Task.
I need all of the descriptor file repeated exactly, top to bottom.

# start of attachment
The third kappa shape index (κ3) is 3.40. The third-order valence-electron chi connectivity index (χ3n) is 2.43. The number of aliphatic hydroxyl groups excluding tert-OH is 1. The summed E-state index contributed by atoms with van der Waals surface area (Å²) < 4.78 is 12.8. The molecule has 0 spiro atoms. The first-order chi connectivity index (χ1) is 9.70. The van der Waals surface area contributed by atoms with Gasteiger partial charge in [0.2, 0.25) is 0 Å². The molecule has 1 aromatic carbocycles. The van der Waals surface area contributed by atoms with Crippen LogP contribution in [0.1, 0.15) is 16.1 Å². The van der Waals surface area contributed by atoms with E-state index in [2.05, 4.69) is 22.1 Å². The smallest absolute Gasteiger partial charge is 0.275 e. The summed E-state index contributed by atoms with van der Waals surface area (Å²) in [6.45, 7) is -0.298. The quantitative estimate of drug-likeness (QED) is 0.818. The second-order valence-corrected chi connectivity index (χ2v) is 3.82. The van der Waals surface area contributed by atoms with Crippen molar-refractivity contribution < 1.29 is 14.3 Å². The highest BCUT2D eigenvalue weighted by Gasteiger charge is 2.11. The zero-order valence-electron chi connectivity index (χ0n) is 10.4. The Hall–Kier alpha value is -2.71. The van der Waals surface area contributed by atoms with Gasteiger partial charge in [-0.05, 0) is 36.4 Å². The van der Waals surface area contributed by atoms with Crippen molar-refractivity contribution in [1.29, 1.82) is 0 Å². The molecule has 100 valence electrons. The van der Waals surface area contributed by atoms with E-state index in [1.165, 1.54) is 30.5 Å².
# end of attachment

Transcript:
The third kappa shape index (κ3) is 3.40. The third-order valence-electron chi connectivity index (χ3n) is 2.43. The number of aliphatic hydroxyl groups excluding tert-OH is 1. The summed E-state index contributed by atoms with van der Waals surface area (Å²) < 4.78 is 12.8. The molecule has 0 spiro atoms. The first-order chi connectivity index (χ1) is 9.70. The van der Waals surface area contributed by atoms with Gasteiger partial charge in [0.2, 0.25) is 0 Å². The molecule has 1 aromatic carbocycles. The van der Waals surface area contributed by atoms with Crippen LogP contribution in [0.1, 0.15) is 16.1 Å². The van der Waals surface area contributed by atoms with E-state index in [2.05, 4.69) is 22.1 Å². The smallest absolute Gasteiger partial charge is 0.275 e. The summed E-state index contributed by atoms with van der Waals surface area (Å²) in [6.45, 7) is -0.298. The quantitative estimate of drug-likeness (QED) is 0.818. The second-order valence-corrected chi connectivity index (χ2v) is 3.82. The van der Waals surface area contributed by atoms with Crippen molar-refractivity contribution < 1.29 is 14.3 Å². The highest BCUT2D eigenvalue weighted by Gasteiger charge is 2.11. The zero-order valence-electron chi connectivity index (χ0n) is 10.4. The Hall–Kier alpha value is -2.71. The van der Waals surface area contributed by atoms with Gasteiger partial charge in [-0.05, 0) is 36.4 Å². The van der Waals surface area contributed by atoms with Crippen molar-refractivity contribution in [1.29, 1.82) is 0 Å². The molecule has 100 valence electrons. The van der Waals surface area contributed by atoms with E-state index in [1.165, 1.54) is 30.5 Å².